A Tale of Two Pitches: Exploring Off-Angle Roof Framing
Although uncommon, there are situations where architectural parameters require “off angle” hip and valley roof construction. The most common parameter is to maintain an equal ridge height over building sections with differing spans. To maintain a consistant ridge height in these situations the roof pitch must be adjusted. Another by-product of this roof configuration is varying soffit heights and widths which require further design decisions.
This first video shows how the finished roof planes in off-angle roof construction will look when completed. With the Orbit capability of SketchUp we can check out some of the various roof features as well as get an overview of how dimension/angle factors influence the resulting configuration.
Peeling an Onion… in Reverse:
It was fun to “build” this roof framing model considering the Great Weather, Straight Lumber and a fully funcional Board Stretcher available at The Digital Jobsite. As I recall, the last time I worked on a real roof like this it was cold, VERY windy, and the lumber wasn’t straight.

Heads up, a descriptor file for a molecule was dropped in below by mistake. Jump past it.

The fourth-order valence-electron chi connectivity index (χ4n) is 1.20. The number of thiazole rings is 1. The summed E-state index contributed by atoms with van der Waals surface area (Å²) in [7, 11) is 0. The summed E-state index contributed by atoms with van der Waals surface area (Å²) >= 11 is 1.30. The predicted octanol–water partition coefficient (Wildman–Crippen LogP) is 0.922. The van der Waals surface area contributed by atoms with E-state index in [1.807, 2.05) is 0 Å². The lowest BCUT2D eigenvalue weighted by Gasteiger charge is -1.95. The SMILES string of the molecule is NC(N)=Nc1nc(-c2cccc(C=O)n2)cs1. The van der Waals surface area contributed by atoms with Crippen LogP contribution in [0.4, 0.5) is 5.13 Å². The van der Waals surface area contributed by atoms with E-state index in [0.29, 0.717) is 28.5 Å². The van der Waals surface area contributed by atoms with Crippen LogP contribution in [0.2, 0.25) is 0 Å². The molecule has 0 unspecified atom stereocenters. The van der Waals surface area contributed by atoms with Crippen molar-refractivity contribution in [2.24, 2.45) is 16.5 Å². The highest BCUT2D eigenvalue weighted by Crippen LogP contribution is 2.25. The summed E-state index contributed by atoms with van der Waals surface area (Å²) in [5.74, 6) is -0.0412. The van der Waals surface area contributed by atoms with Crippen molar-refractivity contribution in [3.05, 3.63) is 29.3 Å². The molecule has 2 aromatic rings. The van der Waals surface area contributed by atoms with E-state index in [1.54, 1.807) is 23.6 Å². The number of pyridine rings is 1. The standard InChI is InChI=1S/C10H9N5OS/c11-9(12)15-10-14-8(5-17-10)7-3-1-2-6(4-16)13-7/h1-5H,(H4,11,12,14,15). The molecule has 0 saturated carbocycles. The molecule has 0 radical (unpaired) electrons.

Checkout this next video clip to look into the what and why of soffit conditions generated with off-angle roof construction. We’ll also get a look at how actual rafter framing would look on such a roof. Using SketchUp’s Layers feature is not unlike peeling layers of an onion (except I hope shortcomings in my video production won’t bring you to tears) so we can get an up-close look at how various framing components fit together.
More to come?
There’s way too much material on this topic to cover in a single blog post but SketchUp works so well as a teaching tool for this sort of carpentry that an introduction to the subject seemed a good starting point. If viewers express an interest in other aspects of this subject such as:
How to create an intricate roof framing model
How to derive rafter dimensions and angles from a 3D model
How to design roof configurations using 3D modeling
I’ll consider expanding the subject (within the constraints of the contents of my noggin) in future posts so let me know by posting comments or questions.
Thanks for stopping by The Digital Jobsite…
Achieving even ridge height requires non-standard rafter cuts
Differing spans and matching ridge heights require off-angle roof framing